Colorectal cancer stem cells.
Yeung TM., Mortensen NJ.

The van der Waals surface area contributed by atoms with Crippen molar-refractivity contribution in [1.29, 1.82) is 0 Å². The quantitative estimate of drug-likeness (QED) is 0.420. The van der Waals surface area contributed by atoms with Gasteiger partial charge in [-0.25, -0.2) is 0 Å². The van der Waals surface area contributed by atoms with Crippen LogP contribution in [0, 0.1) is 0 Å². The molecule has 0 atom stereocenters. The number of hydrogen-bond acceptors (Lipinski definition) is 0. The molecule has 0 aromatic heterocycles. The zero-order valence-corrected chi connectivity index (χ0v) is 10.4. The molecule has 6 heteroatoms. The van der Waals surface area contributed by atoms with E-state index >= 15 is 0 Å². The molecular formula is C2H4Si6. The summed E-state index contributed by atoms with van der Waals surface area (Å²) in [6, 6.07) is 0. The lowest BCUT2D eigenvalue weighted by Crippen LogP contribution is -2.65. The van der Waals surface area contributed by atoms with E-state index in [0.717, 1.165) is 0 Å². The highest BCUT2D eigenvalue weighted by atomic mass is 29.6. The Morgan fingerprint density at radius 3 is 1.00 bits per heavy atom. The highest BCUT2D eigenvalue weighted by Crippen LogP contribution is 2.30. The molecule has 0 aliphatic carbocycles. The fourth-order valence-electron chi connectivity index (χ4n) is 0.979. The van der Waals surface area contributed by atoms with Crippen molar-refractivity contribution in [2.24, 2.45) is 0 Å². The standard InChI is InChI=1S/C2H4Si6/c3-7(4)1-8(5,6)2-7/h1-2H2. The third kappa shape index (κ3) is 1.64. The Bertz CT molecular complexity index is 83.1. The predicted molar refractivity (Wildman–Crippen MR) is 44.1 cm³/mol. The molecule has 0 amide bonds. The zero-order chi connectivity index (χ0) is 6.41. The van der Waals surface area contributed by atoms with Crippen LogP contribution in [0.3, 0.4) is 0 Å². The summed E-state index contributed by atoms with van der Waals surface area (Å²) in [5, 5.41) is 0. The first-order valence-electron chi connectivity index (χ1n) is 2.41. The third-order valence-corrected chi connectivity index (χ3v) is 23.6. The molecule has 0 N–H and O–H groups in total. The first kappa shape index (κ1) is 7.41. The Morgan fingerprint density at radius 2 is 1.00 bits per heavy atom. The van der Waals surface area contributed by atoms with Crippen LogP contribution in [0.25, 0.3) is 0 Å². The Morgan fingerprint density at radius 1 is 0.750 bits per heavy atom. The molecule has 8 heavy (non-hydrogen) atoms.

PURPOSE: The cancer stem cell hypothesis predicts that only a subpopulation of cells within a tumor is responsible for driving growth. If this hypothesis were true, it would have a significant impact on our current treatment of cancer because conventional chemotherapy and radiotherapy target rapidly proliferating cells making up the bulk of the tumor, not specifically cancer stem cells. The aims of this review are to highlight the current evidence supporting the existence of cancer stem cells in colorectal cancer, to consider the relative merits of current cancer stem cell markers, and to discuss the implications of this on our current treatment of cancer. METHODS: Published scientific articles were selected by searching the PubMed database by use of the terms "colorectal," "cancer," and "stem cells," and by use of the bibliographies of extracted articles. RESULTS AND CONCLUSION: CD133, a glycosylated cell surface protein, has been demonstrated to isolate for a subpopulation of colorectal tumor cells enriched in cancer stem cells. However, only 1 in 262 CD133+ cells are able to initiate tumors. Other cancer stem cell markers have been investigated, but an overall need exists to identify more specific markers to allow further characterization of these cancer stem cells. We discuss how increased understanding of the distribution and behavior of cancer stem cells within tumors could have significant implications for the management of colorectal cancer, including screening, resection margins, sentinel node biopsy, determination of prognosis, and the development of novel therapeutic targets.